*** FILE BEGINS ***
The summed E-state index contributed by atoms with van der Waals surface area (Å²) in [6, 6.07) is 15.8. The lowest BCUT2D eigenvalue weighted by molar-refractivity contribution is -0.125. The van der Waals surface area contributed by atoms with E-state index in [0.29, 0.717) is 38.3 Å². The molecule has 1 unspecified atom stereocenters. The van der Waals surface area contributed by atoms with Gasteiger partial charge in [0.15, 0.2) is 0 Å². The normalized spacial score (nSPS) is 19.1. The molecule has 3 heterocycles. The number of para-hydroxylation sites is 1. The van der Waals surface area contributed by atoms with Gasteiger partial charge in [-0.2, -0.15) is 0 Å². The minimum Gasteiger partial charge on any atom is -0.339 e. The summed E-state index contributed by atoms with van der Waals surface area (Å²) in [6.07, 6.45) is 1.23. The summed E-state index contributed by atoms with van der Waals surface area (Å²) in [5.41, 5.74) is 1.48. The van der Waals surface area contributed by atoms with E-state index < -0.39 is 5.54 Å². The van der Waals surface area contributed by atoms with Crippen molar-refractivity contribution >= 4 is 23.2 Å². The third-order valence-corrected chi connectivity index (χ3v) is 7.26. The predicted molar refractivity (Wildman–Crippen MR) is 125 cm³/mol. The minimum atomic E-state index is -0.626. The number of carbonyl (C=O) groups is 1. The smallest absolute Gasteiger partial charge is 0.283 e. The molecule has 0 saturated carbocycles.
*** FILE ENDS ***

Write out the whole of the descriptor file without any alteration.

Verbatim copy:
The summed E-state index contributed by atoms with van der Waals surface area (Å²) in [6, 6.07) is 15.8. The lowest BCUT2D eigenvalue weighted by molar-refractivity contribution is -0.125. The van der Waals surface area contributed by atoms with E-state index in [0.29, 0.717) is 38.3 Å². The molecule has 1 unspecified atom stereocenters. The van der Waals surface area contributed by atoms with Gasteiger partial charge in [0.15, 0.2) is 0 Å². The normalized spacial score (nSPS) is 19.1. The molecule has 3 heterocycles. The number of para-hydroxylation sites is 1. The van der Waals surface area contributed by atoms with Gasteiger partial charge in [-0.2, -0.15) is 0 Å². The minimum Gasteiger partial charge on any atom is -0.339 e. The summed E-state index contributed by atoms with van der Waals surface area (Å²) in [6.07, 6.45) is 1.23. The summed E-state index contributed by atoms with van der Waals surface area (Å²) in [5.41, 5.74) is 1.48. The van der Waals surface area contributed by atoms with E-state index < -0.39 is 5.54 Å². The van der Waals surface area contributed by atoms with Crippen molar-refractivity contribution >= 4 is 23.2 Å². The third-order valence-corrected chi connectivity index (χ3v) is 7.26. The predicted molar refractivity (Wildman–Crippen MR) is 125 cm³/mol. The minimum atomic E-state index is -0.626. The number of carbonyl (C=O) groups is 1. The smallest absolute Gasteiger partial charge is 0.283 e. The molecule has 0 saturated carbocycles.